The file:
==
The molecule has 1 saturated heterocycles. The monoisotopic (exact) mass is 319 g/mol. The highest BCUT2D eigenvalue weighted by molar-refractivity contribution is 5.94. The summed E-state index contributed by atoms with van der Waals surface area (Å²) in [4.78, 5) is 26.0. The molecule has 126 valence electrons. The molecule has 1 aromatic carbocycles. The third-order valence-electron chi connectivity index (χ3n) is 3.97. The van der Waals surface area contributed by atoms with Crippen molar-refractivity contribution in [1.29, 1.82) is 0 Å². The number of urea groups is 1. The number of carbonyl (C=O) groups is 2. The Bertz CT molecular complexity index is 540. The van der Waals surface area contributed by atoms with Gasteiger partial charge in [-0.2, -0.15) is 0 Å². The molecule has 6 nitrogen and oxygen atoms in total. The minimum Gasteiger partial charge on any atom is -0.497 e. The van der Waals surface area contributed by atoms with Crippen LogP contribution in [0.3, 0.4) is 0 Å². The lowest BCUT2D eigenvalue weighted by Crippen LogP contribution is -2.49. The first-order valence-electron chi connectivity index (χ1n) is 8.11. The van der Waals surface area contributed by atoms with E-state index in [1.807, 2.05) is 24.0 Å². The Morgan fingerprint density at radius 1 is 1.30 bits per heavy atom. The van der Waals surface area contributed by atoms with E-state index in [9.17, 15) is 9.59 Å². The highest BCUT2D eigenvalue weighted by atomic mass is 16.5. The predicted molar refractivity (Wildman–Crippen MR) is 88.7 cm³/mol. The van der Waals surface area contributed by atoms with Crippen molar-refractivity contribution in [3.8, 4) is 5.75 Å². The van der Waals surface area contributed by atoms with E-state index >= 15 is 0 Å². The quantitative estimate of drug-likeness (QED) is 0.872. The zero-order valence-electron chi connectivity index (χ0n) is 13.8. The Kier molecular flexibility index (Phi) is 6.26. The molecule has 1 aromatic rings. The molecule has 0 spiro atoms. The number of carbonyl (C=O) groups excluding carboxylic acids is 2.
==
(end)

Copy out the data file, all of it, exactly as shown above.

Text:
The molecule has 1 saturated heterocycles. The monoisotopic (exact) mass is 319 g/mol. The highest BCUT2D eigenvalue weighted by molar-refractivity contribution is 5.94. The summed E-state index contributed by atoms with van der Waals surface area (Å²) in [4.78, 5) is 26.0. The molecule has 126 valence electrons. The molecule has 1 aromatic carbocycles. The third-order valence-electron chi connectivity index (χ3n) is 3.97. The van der Waals surface area contributed by atoms with Crippen molar-refractivity contribution in [1.29, 1.82) is 0 Å². The number of urea groups is 1. The number of carbonyl (C=O) groups is 2. The Bertz CT molecular complexity index is 540. The van der Waals surface area contributed by atoms with Gasteiger partial charge in [-0.2, -0.15) is 0 Å². The molecule has 6 nitrogen and oxygen atoms in total. The minimum Gasteiger partial charge on any atom is -0.497 e. The van der Waals surface area contributed by atoms with Crippen LogP contribution in [0.3, 0.4) is 0 Å². The lowest BCUT2D eigenvalue weighted by Crippen LogP contribution is -2.49. The first-order valence-electron chi connectivity index (χ1n) is 8.11. The van der Waals surface area contributed by atoms with E-state index in [1.807, 2.05) is 24.0 Å². The Morgan fingerprint density at radius 1 is 1.30 bits per heavy atom. The van der Waals surface area contributed by atoms with E-state index in [9.17, 15) is 9.59 Å². The highest BCUT2D eigenvalue weighted by atomic mass is 16.5. The predicted molar refractivity (Wildman–Crippen MR) is 88.7 cm³/mol. The van der Waals surface area contributed by atoms with Crippen molar-refractivity contribution in [3.8, 4) is 5.75 Å². The van der Waals surface area contributed by atoms with E-state index >= 15 is 0 Å². The quantitative estimate of drug-likeness (QED) is 0.872. The zero-order valence-electron chi connectivity index (χ0n) is 13.8. The Kier molecular flexibility index (Phi) is 6.26. The molecule has 1 aromatic rings. The molecule has 0 spiro atoms. The number of carbonyl (C=O) groups excluding carboxylic acids is 2.